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Jan. 19, 2019 marks the second anniversary of women marching in hundreds of U.S. cities. Wochit, York Dispatch

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The weather didn’t cooperate, the government was shut down and there were internal struggles but, as the saying goes, they persisted. An estimated 60,000 participants turned out in Washington, D.C., on Saturday for the third annual Women’s March. Hundreds of “sister rallies” were held in cities throughout the United States. (A rally planned for York was rescheduled to March 30 due to bad weather.)

The numbers may have been smaller than the post-Donald Trump inauguration rallies of 2017, which saw millions fill the streets of D.C. and other cities across the nation, but the strength and passion remain strong.

Good thing — they’re going to be needed:

  • Women continue to earn less than men for the same work.
  • Women remain woefully underrepresented in boardrooms, statehouses and other bastions of power.
  • Women too often continue to face violence or sexual assault in workplaces, on college campuses, in the military and elsewhere, and then encounter skepticism and criticism when seeking justice.
  • Women’s health and reproductive rights continue to be targeted by conservative-minded opponents.

There is no end to the issues that touch the lives of women either predominately or exclusively. Of course, to suggest that women leaders — activists, educators, CEOs, lawmakers — limit themselves to addressing only these issues is to belittle their ambition and diminish their voices.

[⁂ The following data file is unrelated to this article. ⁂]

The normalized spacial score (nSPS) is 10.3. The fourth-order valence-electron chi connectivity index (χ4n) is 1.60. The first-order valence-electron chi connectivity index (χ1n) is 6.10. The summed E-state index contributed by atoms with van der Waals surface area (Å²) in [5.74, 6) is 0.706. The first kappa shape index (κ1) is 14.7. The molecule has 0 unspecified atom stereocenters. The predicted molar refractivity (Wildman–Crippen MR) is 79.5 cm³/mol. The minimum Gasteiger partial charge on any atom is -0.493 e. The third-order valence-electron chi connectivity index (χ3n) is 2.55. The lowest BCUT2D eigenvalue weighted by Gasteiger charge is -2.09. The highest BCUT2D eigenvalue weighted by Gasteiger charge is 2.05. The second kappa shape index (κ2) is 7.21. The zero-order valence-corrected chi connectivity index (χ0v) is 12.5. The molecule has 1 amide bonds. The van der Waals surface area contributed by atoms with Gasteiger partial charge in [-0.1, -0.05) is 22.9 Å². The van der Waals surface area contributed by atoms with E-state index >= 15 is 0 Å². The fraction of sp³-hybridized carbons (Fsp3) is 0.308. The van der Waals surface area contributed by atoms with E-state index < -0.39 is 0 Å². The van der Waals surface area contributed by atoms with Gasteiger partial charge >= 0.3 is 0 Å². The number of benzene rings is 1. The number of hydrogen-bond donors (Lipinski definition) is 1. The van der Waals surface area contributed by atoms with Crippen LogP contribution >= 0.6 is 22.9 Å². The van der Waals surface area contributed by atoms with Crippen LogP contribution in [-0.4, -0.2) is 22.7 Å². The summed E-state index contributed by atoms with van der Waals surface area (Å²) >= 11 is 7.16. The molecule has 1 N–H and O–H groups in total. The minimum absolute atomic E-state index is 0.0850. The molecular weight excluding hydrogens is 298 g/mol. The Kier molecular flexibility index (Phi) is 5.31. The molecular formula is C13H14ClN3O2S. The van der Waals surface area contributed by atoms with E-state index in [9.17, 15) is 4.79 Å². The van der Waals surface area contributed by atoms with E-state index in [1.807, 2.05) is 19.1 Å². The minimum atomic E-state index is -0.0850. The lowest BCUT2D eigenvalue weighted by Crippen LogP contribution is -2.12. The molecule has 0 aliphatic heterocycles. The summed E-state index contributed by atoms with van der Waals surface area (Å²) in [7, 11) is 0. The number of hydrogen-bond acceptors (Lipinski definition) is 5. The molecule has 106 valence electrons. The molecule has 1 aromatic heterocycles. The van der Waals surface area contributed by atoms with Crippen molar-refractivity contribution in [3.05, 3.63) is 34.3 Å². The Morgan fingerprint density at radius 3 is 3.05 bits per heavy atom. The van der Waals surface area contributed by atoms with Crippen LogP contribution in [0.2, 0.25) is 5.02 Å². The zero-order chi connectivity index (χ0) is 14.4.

In fact, the Women’s March organization released a wide-ranging new agenda that states positions on a variety of areas across the board.

Which is as it should be. From civil rights, to immigration, to the environment, the full range of challenges facing society today need voices, vision and vitality from all perspectives.

That’s just one reason the increasing role of women in politics is a welcome, if long overdue, development.

A record number of women — more than 125 — are in Congress this term, providing a more representative makeup to the Capitol. (Especially on the Democratic side of the aisle; of the 127 women in the House and Senate, 102 are Democrats.)

And — Hallelujah! — Pennsylvania finally once again has female representation in its congressional delegation, thanks to November election victories by Democratic House candidates Mary Gay Scanlon, Madeleine Dean, Chrissy Houlahan and Susan Wild.

These office-holders are among the leaders that those who took to the streets last weekend look to as they seek change — in the workplace, in the courthouse and in the White House.

It is no secret the 2016 election of President Trump was the match that lit the fuse of recent political activism among women. And it is hardly surprising that four of Trump’s would-be Democratic challengers for 2020 are women: Sens. Kirsten Gillibrand of New York, Kamala Harris of California; Elizabeth Warren of Massachusetts; and Tulsi Gabbard of Hawaii.

Meanwhile, young firebrands like Rep. Alexandria Ocasio-Cortez of New York force the conversation on marginal tax rates while seasoned House Speaker Nancy Pelosi navigates the ever-unpredictable White House. 

The Women’s March movement faced headwinds this year, mainly splintered leadership and accusations of anti-Semitism against some of the original organizers. Allowing such schisms to fester would be a disappointment — to the movement and to millions of women.

After all, the explosion of enthusiasm that produced the 2017 march led to unprecedented numbers of women candidates in 2018. And the power of women at the ballot box in 2018 led to, among other benefits, a stronger female voice in Washington in 2019.

That voice must now continue to speak out for equal rights, civil rights, human rights and women’s rights.

There have been steps in the right direction, but women are far from attaining the fairness and equality they demand and deserve. They must continue the march toward progress. 

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